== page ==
RIOT 111

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RIOT 111
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RIOT 111, In Touch Magazine
Background information
Origin Wellington
Years active 1981-1983
Associated acts First Fifteen, Flesh D-Vice, Life In the Fridge Exists
Past members Roger Allen (drums), Mark Crawford (bass), Nick Swan (guitar), John Void/Geoff Ludbrooke (vocals)


Until Riot 111 appeared there were few if any punk bands playing music with an overtly political content. The Springbok tour of 1981 however greatly politicised a generally placid New Zealand society and it was therefore no great surprise that Wellington, the nation's capital, should spawn a band whose message and approach would serve as a template for the issue driven anarcho-punk that would follow in the 80's.

With members of the band active in the anti-tour marches Riot 111 was conceived following the infamous Molesworth Street baton charge on July 29 . “Here's these people supposed to be protecting what's right and they're hitting old ladies over the heads with batons.”<ref name="Allen">Allen, R.,"[1]"</ref> With Geoff Ludbrooke on vocals as John Void, Riot 111 was formed along with Roger Allen on drums and Mark Crawford on bass. Nick Swan formally of Life In the Fridge Exists on guitar was the only member recognised as having any serious musical ability but like his former band Riot 111 was intended as more of a performance happening than a radio friendly unit shifter.

The first song '1981' was recorded in a couple of hours with an initial 500 copies of the 7” single selling out. The song is based around an English interpretation of Te Rauparaha's haka 'Ka Mate', often performed by the All Blacks before games, shouted by Void over searing guitars and pounding drum beats. It is an anthemic call to arms that Void intended to be played as the anti-tour protesters marched into battle. Following the tour the single was repressed and entered the national charts at number 46. '1981' was recently declared 12th most important song in New Zealand history by documentary series “Rocked The Nation”.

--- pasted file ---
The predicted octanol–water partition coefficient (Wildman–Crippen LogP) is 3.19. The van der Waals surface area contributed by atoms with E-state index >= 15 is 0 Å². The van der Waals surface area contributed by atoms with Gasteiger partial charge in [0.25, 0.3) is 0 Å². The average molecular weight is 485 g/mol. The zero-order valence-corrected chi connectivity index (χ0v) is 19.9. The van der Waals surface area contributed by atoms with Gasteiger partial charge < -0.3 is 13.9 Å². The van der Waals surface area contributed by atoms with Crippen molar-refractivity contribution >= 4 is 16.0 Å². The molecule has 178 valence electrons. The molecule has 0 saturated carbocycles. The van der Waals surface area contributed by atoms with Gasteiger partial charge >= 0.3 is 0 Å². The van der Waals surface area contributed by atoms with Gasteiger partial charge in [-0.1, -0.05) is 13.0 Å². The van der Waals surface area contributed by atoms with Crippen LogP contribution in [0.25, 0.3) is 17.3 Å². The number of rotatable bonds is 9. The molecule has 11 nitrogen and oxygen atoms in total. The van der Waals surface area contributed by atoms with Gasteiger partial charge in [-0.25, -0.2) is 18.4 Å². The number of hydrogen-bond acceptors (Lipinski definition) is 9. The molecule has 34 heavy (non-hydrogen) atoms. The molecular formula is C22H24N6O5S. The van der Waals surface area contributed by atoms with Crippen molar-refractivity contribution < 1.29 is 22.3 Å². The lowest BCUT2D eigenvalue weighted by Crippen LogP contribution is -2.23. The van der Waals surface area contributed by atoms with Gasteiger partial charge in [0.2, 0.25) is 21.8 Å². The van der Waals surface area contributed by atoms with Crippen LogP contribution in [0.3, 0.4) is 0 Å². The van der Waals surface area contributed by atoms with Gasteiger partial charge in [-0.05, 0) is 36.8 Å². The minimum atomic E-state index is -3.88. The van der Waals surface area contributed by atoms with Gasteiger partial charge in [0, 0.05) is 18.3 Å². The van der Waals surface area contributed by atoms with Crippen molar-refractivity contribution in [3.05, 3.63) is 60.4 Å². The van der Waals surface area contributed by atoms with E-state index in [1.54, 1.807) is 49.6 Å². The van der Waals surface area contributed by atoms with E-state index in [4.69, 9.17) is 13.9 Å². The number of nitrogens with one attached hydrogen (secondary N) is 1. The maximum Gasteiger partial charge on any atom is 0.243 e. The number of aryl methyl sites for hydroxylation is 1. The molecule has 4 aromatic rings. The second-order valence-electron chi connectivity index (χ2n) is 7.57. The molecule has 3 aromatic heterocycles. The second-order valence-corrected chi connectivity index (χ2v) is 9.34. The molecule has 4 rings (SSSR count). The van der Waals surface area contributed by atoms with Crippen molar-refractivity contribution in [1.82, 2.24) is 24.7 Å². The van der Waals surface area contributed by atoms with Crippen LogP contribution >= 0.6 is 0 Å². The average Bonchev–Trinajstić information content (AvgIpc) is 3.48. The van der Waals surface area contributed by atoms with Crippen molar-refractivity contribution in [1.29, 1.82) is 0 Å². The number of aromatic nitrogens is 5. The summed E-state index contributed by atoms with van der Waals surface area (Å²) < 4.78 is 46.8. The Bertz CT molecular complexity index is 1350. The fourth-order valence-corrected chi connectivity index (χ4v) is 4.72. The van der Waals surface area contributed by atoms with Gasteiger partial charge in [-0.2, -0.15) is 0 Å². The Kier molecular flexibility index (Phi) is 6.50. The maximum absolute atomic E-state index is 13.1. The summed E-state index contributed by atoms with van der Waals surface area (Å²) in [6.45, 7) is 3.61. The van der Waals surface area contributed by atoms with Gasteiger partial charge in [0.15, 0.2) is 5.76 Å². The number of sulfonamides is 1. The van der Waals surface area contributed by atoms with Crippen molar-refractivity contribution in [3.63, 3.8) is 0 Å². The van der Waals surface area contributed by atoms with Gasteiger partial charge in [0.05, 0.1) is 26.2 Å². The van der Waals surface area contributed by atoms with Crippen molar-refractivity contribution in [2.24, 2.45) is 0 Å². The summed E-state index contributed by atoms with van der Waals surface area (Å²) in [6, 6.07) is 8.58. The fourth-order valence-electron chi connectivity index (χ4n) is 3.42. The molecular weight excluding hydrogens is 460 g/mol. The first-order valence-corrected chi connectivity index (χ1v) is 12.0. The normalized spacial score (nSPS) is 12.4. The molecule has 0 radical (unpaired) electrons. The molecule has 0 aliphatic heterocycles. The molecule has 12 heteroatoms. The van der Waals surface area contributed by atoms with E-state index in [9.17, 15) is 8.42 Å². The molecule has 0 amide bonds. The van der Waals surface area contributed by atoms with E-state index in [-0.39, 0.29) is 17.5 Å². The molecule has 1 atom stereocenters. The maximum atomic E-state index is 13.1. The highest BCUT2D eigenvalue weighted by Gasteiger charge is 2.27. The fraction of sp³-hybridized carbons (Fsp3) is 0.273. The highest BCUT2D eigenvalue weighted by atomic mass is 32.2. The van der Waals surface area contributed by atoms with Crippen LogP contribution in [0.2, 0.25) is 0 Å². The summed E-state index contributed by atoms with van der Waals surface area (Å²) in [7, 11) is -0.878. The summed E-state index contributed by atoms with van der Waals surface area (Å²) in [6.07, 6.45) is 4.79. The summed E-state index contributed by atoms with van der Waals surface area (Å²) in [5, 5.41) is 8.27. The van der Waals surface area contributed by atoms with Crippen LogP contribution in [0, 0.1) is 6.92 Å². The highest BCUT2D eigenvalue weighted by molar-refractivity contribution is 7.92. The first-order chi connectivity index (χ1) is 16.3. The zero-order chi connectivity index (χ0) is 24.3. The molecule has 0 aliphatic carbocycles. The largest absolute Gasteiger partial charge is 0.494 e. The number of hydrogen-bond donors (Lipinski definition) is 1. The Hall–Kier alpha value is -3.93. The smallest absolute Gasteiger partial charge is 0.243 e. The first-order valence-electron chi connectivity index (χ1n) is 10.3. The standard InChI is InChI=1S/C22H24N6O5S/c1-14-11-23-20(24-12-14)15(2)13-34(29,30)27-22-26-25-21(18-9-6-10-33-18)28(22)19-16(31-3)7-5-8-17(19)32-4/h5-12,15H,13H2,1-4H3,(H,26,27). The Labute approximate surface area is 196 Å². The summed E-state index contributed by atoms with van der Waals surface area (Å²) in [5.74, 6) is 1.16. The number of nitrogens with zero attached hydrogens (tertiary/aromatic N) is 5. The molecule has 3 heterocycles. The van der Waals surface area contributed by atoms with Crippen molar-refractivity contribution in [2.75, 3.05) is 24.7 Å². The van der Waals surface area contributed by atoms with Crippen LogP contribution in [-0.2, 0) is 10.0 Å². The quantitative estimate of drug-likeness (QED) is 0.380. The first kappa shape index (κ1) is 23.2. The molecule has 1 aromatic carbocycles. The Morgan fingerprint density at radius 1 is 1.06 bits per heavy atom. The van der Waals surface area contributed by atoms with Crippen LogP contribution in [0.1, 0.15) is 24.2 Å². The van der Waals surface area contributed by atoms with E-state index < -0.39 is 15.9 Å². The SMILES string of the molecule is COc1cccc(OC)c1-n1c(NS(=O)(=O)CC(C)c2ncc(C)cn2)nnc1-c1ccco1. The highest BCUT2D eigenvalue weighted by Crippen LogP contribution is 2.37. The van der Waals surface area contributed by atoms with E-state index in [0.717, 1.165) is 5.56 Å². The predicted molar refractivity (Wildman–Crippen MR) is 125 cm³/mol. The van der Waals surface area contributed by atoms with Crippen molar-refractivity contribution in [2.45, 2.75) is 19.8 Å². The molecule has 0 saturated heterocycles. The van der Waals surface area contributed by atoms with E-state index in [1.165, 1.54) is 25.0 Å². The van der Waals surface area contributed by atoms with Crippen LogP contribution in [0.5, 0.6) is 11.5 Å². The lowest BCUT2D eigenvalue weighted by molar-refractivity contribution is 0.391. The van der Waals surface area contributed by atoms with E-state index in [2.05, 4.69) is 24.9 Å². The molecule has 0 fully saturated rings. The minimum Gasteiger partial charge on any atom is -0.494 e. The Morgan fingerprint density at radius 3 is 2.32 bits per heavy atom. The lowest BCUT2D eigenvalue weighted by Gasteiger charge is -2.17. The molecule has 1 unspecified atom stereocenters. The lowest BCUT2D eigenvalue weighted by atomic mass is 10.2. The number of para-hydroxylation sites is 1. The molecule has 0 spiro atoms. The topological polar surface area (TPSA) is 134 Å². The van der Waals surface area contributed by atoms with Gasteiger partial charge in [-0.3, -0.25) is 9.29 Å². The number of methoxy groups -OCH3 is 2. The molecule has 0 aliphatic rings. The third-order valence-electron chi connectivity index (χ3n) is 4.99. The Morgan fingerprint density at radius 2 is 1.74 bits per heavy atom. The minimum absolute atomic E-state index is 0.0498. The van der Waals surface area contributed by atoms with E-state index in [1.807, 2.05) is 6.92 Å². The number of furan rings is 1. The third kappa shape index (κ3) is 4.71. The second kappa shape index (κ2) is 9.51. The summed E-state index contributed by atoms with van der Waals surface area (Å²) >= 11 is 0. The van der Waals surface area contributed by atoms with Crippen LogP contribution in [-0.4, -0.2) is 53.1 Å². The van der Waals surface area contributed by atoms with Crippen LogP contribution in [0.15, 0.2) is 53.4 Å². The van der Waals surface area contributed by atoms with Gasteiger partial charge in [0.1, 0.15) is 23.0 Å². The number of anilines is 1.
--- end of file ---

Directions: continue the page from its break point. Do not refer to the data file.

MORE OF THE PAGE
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Geoff Ludbrook aka John Void, 1981. Photo Nick Swan

Following the success of '1981' Riot 111 played their first gig at an end of the tour party in late September. In keeping with their agit-punk manifesto the band's set featured songs about police violence, drugs, state power and impending revolution. The band's second single, “Subversive Radicals”, released in early 1982 paints a grim picture of New Zealand under the then prime minister Muldoon as an Orwellian 'East Berlin of the South Pacific' with social freedom perceived as being progressively eroded by a 'police state'. The single charted at 19 and the band's increasing popularity/ notoriety saw them open for big overseas acts such as The Fall.

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Riot 111 outside Avalon studios, 1982

Having already shown their interest in creating sensationalist media stories (see "Kilted Singer Stripped by Audience") Riot 111 upped the ante in 1982 when TVNZ refused to play a video for “Writing on the Wall”. The band transported all their gear along with a horde of Wellington's punks and skins out to Avalon studios in Lower Hutt. Parked at the front door the band played (loudly) off the back of a truck besieging New Zealand's castle of state sanctioned information and fantasy with a aural barrage and raising the increasingly prevalent anarchist flag.

Riot 111's confrontational music and style made them a favorite with the boot-boy scene and gigs were consequently often marred by violence from the audience, street gangs and through police actions to break up shows. By the end of 1982 the Wellington punk scene filmed in Chris Knox's documentary only a couple of years earlier as a co-operative, playful, avant-garde movement was fast disintegrating into a nihilistic mess. By October 1983 the members of the band had had enough, Roger took off to Auckland and Void recast himself as an actor based in Sydney. However this basic division within the scene between the violent death-cult faction of the “boots” and the social issue driven protest music of what became known as the “Crass-punks” can be seen as emerging out of this period.


1981 7" Single: 1.1981 2.b-side

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  • Singles
    • Subversive Radicals b/w Escape or Prison and 1984, 7" vinyl, released 1982
    • 1981 b/w spoken word, 7" vinyl, edition 300, released 1981,
  • Compilations
    • Move To Riot: A New Zealand Punk Compilation, Move To Riot, Raw Power Records, CD, released 2002
    • Capitol Kaos Riot Fever, 1984, Move To Riot, 12" vinyl, released 1983
    • Goats Milk Soap 1981, Ripper Records, 12" vinyl, released 1982


External Links